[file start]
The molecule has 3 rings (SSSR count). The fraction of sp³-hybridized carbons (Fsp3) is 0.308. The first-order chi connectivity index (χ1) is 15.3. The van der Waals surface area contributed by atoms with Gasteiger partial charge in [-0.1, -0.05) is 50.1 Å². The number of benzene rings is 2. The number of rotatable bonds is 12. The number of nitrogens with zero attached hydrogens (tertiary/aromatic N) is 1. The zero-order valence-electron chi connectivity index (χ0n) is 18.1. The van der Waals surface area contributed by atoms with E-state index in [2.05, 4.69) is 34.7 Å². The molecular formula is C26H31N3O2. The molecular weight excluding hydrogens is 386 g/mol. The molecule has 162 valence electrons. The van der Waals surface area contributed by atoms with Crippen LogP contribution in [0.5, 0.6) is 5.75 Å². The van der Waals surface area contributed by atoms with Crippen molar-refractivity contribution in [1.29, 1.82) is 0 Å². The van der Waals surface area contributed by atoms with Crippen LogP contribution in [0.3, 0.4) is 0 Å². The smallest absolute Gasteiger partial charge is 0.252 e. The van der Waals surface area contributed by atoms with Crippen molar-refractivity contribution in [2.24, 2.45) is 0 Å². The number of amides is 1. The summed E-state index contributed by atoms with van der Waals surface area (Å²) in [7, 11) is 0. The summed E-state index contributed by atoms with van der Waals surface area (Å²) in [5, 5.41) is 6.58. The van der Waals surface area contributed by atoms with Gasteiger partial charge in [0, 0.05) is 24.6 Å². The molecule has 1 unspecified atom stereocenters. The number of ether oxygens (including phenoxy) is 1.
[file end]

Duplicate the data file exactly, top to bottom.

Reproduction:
The molecule has 3 rings (SSSR count). The fraction of sp³-hybridized carbons (Fsp3) is 0.308. The first-order chi connectivity index (χ1) is 15.3. The van der Waals surface area contributed by atoms with Gasteiger partial charge in [-0.1, -0.05) is 50.1 Å². The number of benzene rings is 2. The number of rotatable bonds is 12. The number of nitrogens with zero attached hydrogens (tertiary/aromatic N) is 1. The zero-order valence-electron chi connectivity index (χ0n) is 18.1. The van der Waals surface area contributed by atoms with E-state index in [2.05, 4.69) is 34.7 Å². The molecular formula is C26H31N3O2. The molecular weight excluding hydrogens is 386 g/mol. The molecule has 162 valence electrons. The van der Waals surface area contributed by atoms with Crippen LogP contribution in [0.5, 0.6) is 5.75 Å². The van der Waals surface area contributed by atoms with Crippen molar-refractivity contribution in [1.29, 1.82) is 0 Å². The van der Waals surface area contributed by atoms with Crippen LogP contribution in [0.3, 0.4) is 0 Å². The smallest absolute Gasteiger partial charge is 0.252 e. The van der Waals surface area contributed by atoms with Crippen molar-refractivity contribution in [2.24, 2.45) is 0 Å². The number of amides is 1. The summed E-state index contributed by atoms with van der Waals surface area (Å²) in [7, 11) is 0. The summed E-state index contributed by atoms with van der Waals surface area (Å²) in [5, 5.41) is 6.58. The van der Waals surface area contributed by atoms with Gasteiger partial charge in [0, 0.05) is 24.6 Å². The molecule has 1 unspecified atom stereocenters. The number of ether oxygens (including phenoxy) is 1.